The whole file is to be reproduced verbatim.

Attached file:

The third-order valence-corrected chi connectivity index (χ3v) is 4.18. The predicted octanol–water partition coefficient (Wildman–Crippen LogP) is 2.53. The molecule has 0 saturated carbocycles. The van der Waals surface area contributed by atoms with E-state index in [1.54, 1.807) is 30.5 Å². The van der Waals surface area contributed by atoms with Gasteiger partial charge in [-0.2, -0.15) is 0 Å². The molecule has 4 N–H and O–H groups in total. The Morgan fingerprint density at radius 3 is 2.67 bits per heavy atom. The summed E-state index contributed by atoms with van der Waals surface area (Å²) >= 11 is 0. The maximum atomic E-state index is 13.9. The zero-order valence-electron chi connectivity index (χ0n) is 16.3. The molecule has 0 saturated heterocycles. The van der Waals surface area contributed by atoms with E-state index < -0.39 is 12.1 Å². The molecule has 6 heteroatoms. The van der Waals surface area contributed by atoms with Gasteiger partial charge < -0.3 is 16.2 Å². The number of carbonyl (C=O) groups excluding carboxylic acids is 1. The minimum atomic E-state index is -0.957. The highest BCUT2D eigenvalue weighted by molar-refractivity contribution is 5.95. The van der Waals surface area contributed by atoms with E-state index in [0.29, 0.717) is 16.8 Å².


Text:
The third-order valence-corrected chi connectivity index (χ3v) is 4.18. The predicted octanol–water partition coefficient (Wildman–Crippen LogP) is 2.53. The molecule has 0 saturated carbocycles. The van der Waals surface area contributed by atoms with E-state index in [1.54, 1.807) is 30.5 Å². The van der Waals surface area contributed by atoms with Gasteiger partial charge in [-0.2, -0.15) is 0 Å². The molecule has 4 N–H and O–H groups in total. The Morgan fingerprint density at radius 3 is 2.67 bits per heavy atom. The summed E-state index contributed by atoms with van der Waals surface area (Å²) >= 11 is 0. The maximum atomic E-state index is 13.9. The zero-order valence-electron chi connectivity index (χ0n) is 16.3. The molecule has 0 saturated heterocycles. The van der Waals surface area contributed by atoms with E-state index < -0.39 is 12.1 Å². The molecule has 6 heteroatoms. The van der Waals surface area contributed by atoms with Gasteiger partial charge < -0.3 is 16.2 Å². The number of carbonyl (C=O) groups excluding carboxylic acids is 1. The minimum atomic E-state index is -0.957. The highest BCUT2D eigenvalue weighted by molar-refractivity contribution is 5.95. The van der Waals surface area contributed by atoms with E-state index in [0.29, 0.717) is 16.8 Å².